Orville Taylor | Slap in the face of justice
This might sound like a sick pun, but if my child or any other child is being abused, I am not simply turning the other cheek, or, in the recent controversial case, take it on the Chin. Growing up in the typical lower-class neighbourhoods, too many children were administered sergeant punishment. I have never been a fan of children, or anyone for that matter, being beaten. And given the 'murderation' that some children undergo, corporal is much too low a rank for the level of damage inflicted on the defenceless minor.
Jamaica has a deep history of institutionalised violence dating back to slavery. True, violence is not unique to Jamaicans, and some cultures have accepted physical violence to persons who are in superordinate positions to them. However, regarding the impact of violence on children and the societal repercussions, there is far more research and literature in sociology, social work, and psychology than there is in jurisprudence. Therefore, I am never one to jump to decisions about the welfare of children.
CAREFUL CONSIDERATION NECESSARY
Unless it is a case where a child is in imminent danger and a resolution has to be made immediately, we must slowly masticate all variables before swallowing. Otherwise, the outcome can cause a stink beyond imagination. Copious research points to the beating of children and other social pathologies later in life. My colleagues, Claudette Crawford Brown, whose work has been featured on NBC, as well as Herbert Gayle and child-specialist medical doctors Maureen Samms-Vaughan and Abigail Harrison Kong and myriad academics and practitioners, do not only look at court proceedings and even statutes. They look at real people and back up their conclusions and recommendations with research, data and practice.
We behavioural scientists, having mixed our knowledge of human conduct with research of our peers, almost unanimously discourage the beating of children. There is imposing evidence that beating of children by parents and surrogates is connected to the victim perpetuating the cycle. Violently treated children are more likely to become violent criminals. So spare me the twisted biblical references about sparing the rod and spoiling the child.
Unless they have training in human behavioural sciences. I disqualify pastors and other persons of the cloth from giving counsel on the rearing of children. True, I agree with Proverbs 22:6: "Train up a child in the way he should go; even when he is old, he will not depart from it." The same book (23:13-14) encourages corporal punishment: "If you strike him with a rod, he will not die. If you strike him with the rod, you will save his soul from Sheol."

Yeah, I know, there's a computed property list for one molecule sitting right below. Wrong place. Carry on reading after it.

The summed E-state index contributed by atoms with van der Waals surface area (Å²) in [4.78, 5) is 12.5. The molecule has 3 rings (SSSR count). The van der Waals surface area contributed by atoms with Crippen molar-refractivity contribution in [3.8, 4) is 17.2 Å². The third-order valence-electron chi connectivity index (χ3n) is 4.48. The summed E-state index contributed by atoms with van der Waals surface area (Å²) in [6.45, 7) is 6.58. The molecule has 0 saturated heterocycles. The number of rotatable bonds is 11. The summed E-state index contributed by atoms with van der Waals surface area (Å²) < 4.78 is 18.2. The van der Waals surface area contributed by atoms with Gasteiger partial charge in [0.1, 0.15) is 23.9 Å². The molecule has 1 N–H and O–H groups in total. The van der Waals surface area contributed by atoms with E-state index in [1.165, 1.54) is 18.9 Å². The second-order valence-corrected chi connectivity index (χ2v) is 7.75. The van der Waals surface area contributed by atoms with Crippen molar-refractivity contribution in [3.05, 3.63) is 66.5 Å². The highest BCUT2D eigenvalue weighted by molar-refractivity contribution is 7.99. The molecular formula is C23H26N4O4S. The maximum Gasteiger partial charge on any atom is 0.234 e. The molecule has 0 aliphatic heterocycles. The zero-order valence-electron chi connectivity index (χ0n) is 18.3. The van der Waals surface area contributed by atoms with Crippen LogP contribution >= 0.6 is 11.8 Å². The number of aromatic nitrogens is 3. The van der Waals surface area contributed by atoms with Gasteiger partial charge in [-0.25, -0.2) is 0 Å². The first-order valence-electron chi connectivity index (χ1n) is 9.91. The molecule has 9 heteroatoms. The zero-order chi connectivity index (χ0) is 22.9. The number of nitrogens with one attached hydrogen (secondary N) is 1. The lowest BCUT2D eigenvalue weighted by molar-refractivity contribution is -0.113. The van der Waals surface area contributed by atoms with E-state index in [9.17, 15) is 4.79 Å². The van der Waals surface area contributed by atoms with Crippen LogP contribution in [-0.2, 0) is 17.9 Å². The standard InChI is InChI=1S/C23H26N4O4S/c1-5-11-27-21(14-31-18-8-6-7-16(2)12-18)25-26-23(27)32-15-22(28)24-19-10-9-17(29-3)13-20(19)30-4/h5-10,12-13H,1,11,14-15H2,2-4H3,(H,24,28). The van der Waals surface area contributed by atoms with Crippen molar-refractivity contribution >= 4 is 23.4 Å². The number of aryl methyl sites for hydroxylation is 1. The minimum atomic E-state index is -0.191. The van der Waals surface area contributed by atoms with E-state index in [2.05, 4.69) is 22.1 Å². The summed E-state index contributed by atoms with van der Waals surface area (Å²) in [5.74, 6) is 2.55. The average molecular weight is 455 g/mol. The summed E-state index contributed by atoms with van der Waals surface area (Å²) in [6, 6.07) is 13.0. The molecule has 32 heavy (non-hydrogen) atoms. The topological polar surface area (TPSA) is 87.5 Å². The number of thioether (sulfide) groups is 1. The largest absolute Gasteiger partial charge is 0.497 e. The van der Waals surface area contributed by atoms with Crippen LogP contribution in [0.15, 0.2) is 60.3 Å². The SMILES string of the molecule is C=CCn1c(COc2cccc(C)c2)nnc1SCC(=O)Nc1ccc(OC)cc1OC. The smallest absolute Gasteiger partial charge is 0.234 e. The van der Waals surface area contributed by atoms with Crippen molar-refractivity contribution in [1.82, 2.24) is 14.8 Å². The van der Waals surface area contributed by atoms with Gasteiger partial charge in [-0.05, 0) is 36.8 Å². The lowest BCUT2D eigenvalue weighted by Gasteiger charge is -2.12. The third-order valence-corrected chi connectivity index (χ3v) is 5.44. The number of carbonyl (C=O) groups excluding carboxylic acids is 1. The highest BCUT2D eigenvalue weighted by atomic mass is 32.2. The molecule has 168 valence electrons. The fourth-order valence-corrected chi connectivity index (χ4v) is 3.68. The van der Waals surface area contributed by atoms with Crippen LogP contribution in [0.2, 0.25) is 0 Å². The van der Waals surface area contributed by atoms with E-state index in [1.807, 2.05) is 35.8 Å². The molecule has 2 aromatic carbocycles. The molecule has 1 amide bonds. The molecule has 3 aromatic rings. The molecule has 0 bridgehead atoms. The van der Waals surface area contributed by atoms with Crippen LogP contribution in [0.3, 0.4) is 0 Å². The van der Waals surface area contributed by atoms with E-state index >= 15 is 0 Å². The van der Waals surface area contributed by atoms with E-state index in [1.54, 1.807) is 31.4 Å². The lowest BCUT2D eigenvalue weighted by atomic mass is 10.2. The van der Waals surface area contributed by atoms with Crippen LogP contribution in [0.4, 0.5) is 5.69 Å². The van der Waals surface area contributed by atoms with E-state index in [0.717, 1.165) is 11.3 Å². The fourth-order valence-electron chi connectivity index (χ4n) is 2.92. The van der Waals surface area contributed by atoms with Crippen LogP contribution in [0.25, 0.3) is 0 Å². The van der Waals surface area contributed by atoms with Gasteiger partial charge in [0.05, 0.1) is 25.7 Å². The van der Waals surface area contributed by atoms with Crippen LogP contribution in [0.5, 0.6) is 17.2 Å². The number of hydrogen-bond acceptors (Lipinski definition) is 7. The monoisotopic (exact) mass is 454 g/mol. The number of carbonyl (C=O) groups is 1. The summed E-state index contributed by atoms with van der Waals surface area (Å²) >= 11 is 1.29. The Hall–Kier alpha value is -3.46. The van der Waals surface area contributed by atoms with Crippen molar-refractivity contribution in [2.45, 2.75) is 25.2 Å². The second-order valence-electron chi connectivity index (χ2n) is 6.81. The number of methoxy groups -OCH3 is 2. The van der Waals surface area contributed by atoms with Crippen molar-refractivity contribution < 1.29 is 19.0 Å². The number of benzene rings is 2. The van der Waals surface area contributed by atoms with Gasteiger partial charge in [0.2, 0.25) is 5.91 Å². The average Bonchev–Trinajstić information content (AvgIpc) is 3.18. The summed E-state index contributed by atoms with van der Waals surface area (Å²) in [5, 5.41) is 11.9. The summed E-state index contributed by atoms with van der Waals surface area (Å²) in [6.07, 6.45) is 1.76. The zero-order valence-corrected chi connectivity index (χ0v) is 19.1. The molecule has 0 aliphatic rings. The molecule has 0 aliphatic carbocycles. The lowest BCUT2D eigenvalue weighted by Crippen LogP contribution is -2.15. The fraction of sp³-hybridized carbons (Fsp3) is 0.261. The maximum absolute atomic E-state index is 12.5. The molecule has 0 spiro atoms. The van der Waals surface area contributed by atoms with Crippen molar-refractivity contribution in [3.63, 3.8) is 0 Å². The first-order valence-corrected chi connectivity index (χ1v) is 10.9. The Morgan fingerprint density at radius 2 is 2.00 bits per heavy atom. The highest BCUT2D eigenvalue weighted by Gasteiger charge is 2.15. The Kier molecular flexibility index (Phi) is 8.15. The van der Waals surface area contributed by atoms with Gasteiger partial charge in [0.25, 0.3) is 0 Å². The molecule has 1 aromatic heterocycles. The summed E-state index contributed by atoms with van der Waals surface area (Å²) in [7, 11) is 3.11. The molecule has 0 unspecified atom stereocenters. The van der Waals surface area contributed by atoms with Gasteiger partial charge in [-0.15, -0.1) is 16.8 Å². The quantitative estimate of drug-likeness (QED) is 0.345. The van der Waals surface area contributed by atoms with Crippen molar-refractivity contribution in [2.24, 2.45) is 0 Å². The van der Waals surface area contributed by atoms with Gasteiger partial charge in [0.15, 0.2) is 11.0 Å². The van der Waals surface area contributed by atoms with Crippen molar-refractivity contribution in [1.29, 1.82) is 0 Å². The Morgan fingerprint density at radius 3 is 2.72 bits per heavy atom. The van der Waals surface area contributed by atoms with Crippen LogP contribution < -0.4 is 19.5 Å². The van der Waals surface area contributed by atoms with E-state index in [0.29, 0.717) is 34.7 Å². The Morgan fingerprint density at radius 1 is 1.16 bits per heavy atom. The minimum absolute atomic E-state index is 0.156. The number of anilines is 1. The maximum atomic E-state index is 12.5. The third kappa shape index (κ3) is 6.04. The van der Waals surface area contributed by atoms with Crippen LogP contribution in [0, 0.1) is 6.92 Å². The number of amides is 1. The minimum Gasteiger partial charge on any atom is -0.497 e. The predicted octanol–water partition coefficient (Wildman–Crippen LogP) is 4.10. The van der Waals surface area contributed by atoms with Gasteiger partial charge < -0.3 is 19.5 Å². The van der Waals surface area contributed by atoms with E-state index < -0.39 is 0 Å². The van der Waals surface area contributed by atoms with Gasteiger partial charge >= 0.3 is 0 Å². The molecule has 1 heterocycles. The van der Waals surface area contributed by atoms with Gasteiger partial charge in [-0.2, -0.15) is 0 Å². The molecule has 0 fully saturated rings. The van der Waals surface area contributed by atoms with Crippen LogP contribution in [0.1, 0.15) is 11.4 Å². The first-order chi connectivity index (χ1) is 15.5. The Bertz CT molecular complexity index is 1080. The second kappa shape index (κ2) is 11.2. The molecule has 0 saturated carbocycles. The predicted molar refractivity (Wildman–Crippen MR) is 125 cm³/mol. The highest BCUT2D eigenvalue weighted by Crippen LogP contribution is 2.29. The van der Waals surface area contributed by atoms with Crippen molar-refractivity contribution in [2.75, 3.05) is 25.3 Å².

The adage and song 'Children learn what they live and children live what they learn' goes to the heart of anthropology, sociology, psychology and social work. In this regard, we understand how delicate a child's mind is.
Something turned my stomach like overnight rice regarding the viral video in which a shopkeeper of Asian descent collared a high-school girl like a dog and slapped her across the face. It was disturbing because there were other adults, including a man to whom the child appealed. The issue is not whether the child had something believed to be wrong. What matters is that there was child abuse and other people did nothing.
By the time the video had circulated, the police had already charged the woman, taken the matter to court, and the judge ordered mediation and disposed of the case. The apparent speed reminds me of Chinese takeout. There is wisdom in mediation, especially when the parties have to live in the same space and there is contriteness and restitution and 'payment' for one's indiscretion. It is commendable that the justice system has space for that, as well as the diversion programmes, given that we do not want to make criminals of persons who are really not.
Fool not yourself, though: children are in a special category. Therefore, when an exasperated mother beat her daughter with the machete, a tool she was skilled in using, the recourse under the law was obvious. The wishes of the child were that her mother be not demonised and, more so, that she not be prosecuted. In fact, the mother could have been well served with a good course of counselling, leading to what would've been a grand mediation between mother and child.
I have read the Child Care and Protection Act and I, given the smattering of law that I have read, cannot find any case where a child has the status in a court to be party to a mediated agreement in a criminal abuse matter. Imagine if it were a case where the child were touched on her uniformed breast by an adult whom she subsequently forgave or had even consented to. Evaluate the impact from a psychological point of view. What do you think affects her and society worse - being touched or being beaten by the stranger in public?
Nonetheless, I will not jump to a conclusion yet; but this is not the last time, I will comment on this matter. So rather than ask for a dismissal, let me seek an adjournment sine die.
- Dr Orville Taylor is senior lecturer in sociology at the UWI, a radio talk-show host, and author of 'Broken Promises, Hearts and Pockets'. Email feedback to firstname.lastname@example.org and email@example.com.